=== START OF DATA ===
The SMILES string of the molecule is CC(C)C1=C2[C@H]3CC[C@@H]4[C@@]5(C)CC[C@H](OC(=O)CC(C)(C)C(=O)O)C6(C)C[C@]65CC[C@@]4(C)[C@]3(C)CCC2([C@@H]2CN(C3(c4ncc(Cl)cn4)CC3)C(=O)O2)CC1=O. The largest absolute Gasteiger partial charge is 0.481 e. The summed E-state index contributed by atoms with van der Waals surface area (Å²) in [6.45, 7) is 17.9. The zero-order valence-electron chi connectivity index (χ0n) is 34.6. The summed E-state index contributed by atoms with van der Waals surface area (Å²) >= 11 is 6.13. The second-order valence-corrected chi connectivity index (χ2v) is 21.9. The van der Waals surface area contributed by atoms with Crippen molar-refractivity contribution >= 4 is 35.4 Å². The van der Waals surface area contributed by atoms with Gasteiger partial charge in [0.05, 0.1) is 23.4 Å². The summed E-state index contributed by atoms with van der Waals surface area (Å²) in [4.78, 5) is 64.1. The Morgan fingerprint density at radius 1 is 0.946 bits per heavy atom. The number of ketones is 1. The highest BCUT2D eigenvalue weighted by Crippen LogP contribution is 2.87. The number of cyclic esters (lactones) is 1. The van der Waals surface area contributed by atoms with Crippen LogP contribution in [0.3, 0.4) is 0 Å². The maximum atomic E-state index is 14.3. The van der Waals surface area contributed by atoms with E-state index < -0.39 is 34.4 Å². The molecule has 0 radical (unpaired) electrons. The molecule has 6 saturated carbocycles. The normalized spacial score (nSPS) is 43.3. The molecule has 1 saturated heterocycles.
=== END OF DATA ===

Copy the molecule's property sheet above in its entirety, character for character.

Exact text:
The SMILES string of the molecule is CC(C)C1=C2[C@H]3CC[C@@H]4[C@@]5(C)CC[C@H](OC(=O)CC(C)(C)C(=O)O)C6(C)C[C@]65CC[C@@]4(C)[C@]3(C)CCC2([C@@H]2CN(C3(c4ncc(Cl)cn4)CC3)C(=O)O2)CC1=O. The largest absolute Gasteiger partial charge is 0.481 e. The summed E-state index contributed by atoms with van der Waals surface area (Å²) in [6.45, 7) is 17.9. The zero-order valence-electron chi connectivity index (χ0n) is 34.6. The summed E-state index contributed by atoms with van der Waals surface area (Å²) >= 11 is 6.13. The second-order valence-corrected chi connectivity index (χ2v) is 21.9. The van der Waals surface area contributed by atoms with Crippen molar-refractivity contribution >= 4 is 35.4 Å². The van der Waals surface area contributed by atoms with Gasteiger partial charge in [0.05, 0.1) is 23.4 Å². The summed E-state index contributed by atoms with van der Waals surface area (Å²) in [4.78, 5) is 64.1. The Morgan fingerprint density at radius 1 is 0.946 bits per heavy atom. The number of ketones is 1. The highest BCUT2D eigenvalue weighted by Crippen LogP contribution is 2.87. The number of cyclic esters (lactones) is 1. The van der Waals surface area contributed by atoms with Crippen LogP contribution in [0.3, 0.4) is 0 Å². The maximum atomic E-state index is 14.3. The van der Waals surface area contributed by atoms with E-state index < -0.39 is 34.4 Å². The molecule has 0 radical (unpaired) electrons. The molecule has 6 saturated carbocycles. The normalized spacial score (nSPS) is 43.3. The molecule has 1 saturated heterocycles.